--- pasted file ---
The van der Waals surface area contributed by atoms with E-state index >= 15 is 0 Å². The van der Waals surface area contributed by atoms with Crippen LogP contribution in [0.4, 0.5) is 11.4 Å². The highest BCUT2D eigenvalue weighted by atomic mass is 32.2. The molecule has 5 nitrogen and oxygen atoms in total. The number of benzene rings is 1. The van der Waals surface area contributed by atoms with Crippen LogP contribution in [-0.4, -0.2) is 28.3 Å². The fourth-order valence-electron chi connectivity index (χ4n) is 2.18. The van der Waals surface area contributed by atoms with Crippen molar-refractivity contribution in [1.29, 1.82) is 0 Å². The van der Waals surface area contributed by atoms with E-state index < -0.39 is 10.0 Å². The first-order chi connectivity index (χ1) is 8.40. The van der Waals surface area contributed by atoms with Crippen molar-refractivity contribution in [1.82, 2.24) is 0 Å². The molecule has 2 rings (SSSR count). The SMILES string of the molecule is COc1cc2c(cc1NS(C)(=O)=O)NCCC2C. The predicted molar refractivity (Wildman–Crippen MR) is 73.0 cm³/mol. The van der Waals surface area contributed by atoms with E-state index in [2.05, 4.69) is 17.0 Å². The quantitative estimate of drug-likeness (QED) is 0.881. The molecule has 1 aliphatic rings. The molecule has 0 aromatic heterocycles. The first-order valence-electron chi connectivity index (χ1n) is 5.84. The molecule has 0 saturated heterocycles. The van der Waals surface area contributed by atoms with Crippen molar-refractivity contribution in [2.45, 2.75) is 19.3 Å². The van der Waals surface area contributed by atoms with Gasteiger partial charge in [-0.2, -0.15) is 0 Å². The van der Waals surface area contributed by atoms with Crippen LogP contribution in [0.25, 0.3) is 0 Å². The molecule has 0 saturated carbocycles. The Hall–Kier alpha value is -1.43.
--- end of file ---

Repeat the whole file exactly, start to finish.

The van der Waals surface area contributed by atoms with E-state index >= 15 is 0 Å². The van der Waals surface area contributed by atoms with Crippen LogP contribution in [0.4, 0.5) is 11.4 Å². The highest BCUT2D eigenvalue weighted by atomic mass is 32.2. The molecule has 5 nitrogen and oxygen atoms in total. The number of benzene rings is 1. The van der Waals surface area contributed by atoms with Crippen LogP contribution in [-0.4, -0.2) is 28.3 Å². The fourth-order valence-electron chi connectivity index (χ4n) is 2.18. The van der Waals surface area contributed by atoms with Crippen molar-refractivity contribution in [1.29, 1.82) is 0 Å². The van der Waals surface area contributed by atoms with E-state index < -0.39 is 10.0 Å². The first-order chi connectivity index (χ1) is 8.40. The van der Waals surface area contributed by atoms with Crippen molar-refractivity contribution in [1.82, 2.24) is 0 Å². The molecule has 2 rings (SSSR count). The SMILES string of the molecule is COc1cc2c(cc1NS(C)(=O)=O)NCCC2C. The predicted molar refractivity (Wildman–Crippen MR) is 73.0 cm³/mol. The van der Waals surface area contributed by atoms with E-state index in [2.05, 4.69) is 17.0 Å². The quantitative estimate of drug-likeness (QED) is 0.881. The molecule has 1 aliphatic rings. The molecule has 0 aromatic heterocycles. The first-order valence-electron chi connectivity index (χ1n) is 5.84. The molecule has 0 saturated heterocycles. The van der Waals surface area contributed by atoms with Crippen molar-refractivity contribution in [2.45, 2.75) is 19.3 Å². The van der Waals surface area contributed by atoms with Gasteiger partial charge in [-0.2, -0.15) is 0 Å². The van der Waals surface area contributed by atoms with Crippen LogP contribution in [0.25, 0.3) is 0 Å². The molecule has 0 saturated carbocycles. The Hall–Kier alpha value is -1.43.